• Alison Tennent

Sex Doesn't Sell

Updated: May 11

So Why Do Men Keep Making Sexist, Sexualised Adverts?

Image by (Joenomias) Menno de Jong from Pixabay free from copyright

You've probably been repeatedly informed that sex sells. It's sold to us as a truism, supposedly explaining why it's acceptable for many advertisers to treat one half of the human race as though their only value lies in being a set of sexually attractive, available body parts.

The only problem is, the truism isn't true. If you're open-minded and rational enough to re-evaluate the myths you've been force-fed, let's have a look at the facts together.

That’s Not Sex It’s well established that sexualised advertising does not sell more product. But let’s also look at the term “sex”. When people say sex sells, they’re not actually talking about sex. Women in soft porn poses revealing flesh, women being dominated by men in a sexual fashion, the representations of women being objectified in adverts — none of these equals sex. They represent women being sexualised in specific ways. Spot the difference.

“In short: sexualization is performance; it’s all about being desirable to others. Sexuality is understanding and connecting to your own desire.”

Oh that’s just semantics, I hear you cry. Sexualising women sells then, if you insist on being pedantic.

Except, it doesn't.

Long ago, I questioned the validity of the claim that looking at women's buttocks, breasts and flesh, that seeing women present themselves as sexually available, was selling more products. It certainly wasn't selling anything to me. By my teens I was already utterly exhausted and demoralised by being forced to view women being objectified in every single public arena, media, print, billboards, on buses, trains, newspapers, magazines. In the public space objectification of women was everywhere.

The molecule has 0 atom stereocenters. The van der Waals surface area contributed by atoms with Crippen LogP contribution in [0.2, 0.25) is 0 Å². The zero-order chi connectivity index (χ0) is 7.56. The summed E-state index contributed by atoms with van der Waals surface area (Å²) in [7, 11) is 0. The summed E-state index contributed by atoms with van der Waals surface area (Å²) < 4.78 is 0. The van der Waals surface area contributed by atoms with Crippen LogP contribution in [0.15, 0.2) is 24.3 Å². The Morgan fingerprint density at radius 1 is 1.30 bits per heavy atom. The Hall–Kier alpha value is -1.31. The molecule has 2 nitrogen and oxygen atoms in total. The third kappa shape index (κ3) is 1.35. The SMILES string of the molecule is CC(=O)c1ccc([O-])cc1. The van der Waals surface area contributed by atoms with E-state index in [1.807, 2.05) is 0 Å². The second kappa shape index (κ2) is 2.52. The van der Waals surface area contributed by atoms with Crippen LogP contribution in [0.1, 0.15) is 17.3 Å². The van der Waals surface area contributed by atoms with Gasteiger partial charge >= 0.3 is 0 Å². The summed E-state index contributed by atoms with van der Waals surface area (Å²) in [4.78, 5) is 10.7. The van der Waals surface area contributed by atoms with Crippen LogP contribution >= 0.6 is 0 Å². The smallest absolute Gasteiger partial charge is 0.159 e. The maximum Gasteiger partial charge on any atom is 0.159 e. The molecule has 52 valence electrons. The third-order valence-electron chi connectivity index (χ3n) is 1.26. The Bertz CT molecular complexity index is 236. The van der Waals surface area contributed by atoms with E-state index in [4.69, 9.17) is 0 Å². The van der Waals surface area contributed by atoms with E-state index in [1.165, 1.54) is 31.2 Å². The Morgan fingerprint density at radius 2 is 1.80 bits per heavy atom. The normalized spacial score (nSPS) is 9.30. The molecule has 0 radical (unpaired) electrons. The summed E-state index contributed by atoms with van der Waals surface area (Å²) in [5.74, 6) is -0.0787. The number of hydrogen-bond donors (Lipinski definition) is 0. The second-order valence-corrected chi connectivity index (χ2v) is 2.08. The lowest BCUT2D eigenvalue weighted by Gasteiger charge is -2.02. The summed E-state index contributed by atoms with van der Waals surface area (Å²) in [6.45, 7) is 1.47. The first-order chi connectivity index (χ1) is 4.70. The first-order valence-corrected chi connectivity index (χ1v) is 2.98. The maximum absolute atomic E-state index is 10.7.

I would turn away from such ads as quickly as I could, I would avoid where I could purchasing anything from the companies that produced them. But there was still no escape.

I also noticed early on that men were rarely sexualised in such a fashion. And without knowing why it was harmful to females to be portrayed in this way, I knew it was.

It turns out that I was right on both counts.

According to researcher Dr Erin Hatton of the University at Buffalo in New York:

"However, it also found that when it came to women, images have become much more sexualised than those depicting men..."In the 1960s, 11% of men on Rolling Stone covers were sexualised and by the 2000s, this had risen to 17%... However, in the 1960s, 44% of women were sexualised and by the 2000s, this had risen to 83%. Furthermore, in the 2000s, ‘there were 10 times more hypersexualised images of women than men, and 11 times more non-sexualised images of men than of women'.

And the American Psychological Association found:

"Women and girls are more likely than men and boys to be objectified and sexualized in a variety of media outlets".

This does not herald anything good for women.

In The Real World

I knew instinctively that such portrayals of women decreased our dignity, safety and caused us harm, but I didn't have the language, confidence or the education to speak up about it effectively as a young woman. When I tried to object, I was mocked and told that this was just the way of the world, I'd have to suck it up because money justifies everything and any other position was just naive.

I didn't agree with that statement at all. The dignity, safety and protection of half the human race has always meant a great deal more than whether a car company makes a profit.

But you can't argue with the "that's just the way it is" brigade, particularly if they believe that they have financial success to back their claims.

Except, they don't.